Europeans were to make their presence known by the early 1800s. However, as early as 1775 they were here. The vessel San Carlos entered San Francisco Bay and for several weeks Jose de Canizares went exploring. For one night he and his men found shelter in a bay at Benicia. No contact with the Indians was made. We can only wonder if the local Indians saw this alien presence.
In the early 1800s, Spain controlled California and the building of the missions was well under way. Indians from various tribes along the way were captured, removed form their native places and while becoming “civilized” labored to build missions, pueblos and presidios. The first mention of the Suisun Indians in any records is a baptismal record at the San Jose Mission dated 1807. By 1810 and 1811 the number recorded is much larger. Other small tribes - Tolenas Malacas and Ululatos - appear in San Francisco and San Jose records in 1816, 1817 and 1819.
Masses of Indians were caught in the convert-or-else net in the missions in San Jose and San Francisco. Needless to say, a number of Indians were reluctant converts. The main village, Yulyul, of the Suisuns, the “People of the West Wind,” is believed to have been where Rockville is today. The distance of the Suisun tribe from the missions appealed to those Indians unwilling to take up the faith and give up their native ways. These “rebels” stole horses to seek their freedom and a return to the natural ways by joining up with the Patwin tribes of the Solano County region.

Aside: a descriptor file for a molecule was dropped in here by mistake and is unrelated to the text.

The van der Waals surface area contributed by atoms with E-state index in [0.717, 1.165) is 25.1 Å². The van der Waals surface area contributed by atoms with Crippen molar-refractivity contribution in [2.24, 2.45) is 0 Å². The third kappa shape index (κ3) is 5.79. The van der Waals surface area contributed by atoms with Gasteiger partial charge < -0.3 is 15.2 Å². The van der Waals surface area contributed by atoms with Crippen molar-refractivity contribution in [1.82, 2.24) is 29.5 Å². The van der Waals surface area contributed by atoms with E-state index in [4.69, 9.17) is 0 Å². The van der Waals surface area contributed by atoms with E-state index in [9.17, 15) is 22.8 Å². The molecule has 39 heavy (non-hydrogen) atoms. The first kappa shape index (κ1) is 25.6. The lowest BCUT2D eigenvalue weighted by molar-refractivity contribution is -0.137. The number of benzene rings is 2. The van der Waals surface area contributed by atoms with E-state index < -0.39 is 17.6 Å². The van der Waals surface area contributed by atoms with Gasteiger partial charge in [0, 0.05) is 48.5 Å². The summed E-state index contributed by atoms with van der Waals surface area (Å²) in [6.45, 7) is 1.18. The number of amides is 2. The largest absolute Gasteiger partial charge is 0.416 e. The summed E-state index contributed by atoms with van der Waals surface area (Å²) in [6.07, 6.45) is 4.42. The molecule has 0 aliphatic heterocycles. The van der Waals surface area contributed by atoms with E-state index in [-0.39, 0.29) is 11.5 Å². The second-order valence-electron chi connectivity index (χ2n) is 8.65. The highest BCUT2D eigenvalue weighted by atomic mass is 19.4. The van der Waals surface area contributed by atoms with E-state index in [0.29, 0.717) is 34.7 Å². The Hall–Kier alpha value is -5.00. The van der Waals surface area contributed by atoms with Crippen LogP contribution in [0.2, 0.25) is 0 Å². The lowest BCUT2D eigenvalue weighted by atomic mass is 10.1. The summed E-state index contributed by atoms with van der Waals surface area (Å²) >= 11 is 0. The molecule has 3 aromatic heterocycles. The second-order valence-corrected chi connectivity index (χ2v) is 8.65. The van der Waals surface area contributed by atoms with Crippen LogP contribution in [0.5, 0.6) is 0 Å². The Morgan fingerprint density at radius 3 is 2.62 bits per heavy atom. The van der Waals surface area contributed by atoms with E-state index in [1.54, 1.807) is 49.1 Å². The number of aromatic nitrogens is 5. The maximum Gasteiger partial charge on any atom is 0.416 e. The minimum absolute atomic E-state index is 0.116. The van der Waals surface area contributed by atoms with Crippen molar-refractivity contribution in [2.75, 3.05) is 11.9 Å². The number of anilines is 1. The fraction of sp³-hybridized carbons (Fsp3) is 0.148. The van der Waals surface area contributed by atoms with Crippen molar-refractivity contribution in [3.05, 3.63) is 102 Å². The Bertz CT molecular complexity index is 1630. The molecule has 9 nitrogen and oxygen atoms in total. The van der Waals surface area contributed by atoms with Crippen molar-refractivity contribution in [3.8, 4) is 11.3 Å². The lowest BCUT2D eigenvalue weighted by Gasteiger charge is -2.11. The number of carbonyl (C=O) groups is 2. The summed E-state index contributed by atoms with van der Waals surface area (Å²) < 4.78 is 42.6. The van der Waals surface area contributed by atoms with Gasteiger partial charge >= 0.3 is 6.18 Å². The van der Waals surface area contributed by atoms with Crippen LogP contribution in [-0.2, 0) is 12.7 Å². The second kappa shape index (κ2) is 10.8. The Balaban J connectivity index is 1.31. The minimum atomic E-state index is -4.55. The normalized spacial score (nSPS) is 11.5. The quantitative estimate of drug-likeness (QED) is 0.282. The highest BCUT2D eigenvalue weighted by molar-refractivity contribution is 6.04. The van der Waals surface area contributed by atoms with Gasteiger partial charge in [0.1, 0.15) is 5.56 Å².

With the stolen horses in hand, slowly but surely the Suisun Tribe hod a serious increase in horse herds and by the early 1800s a small cavalry developed that launched angry attacks on various mission outposts.
This was not taken lightly by the Spaniards and in May 1810 Gabriel Moraga and 17 soldiers crossed the Carquinez Strait to launch an attack on the hostile Indians. They were met by 125 warriors and a fierce battle took place.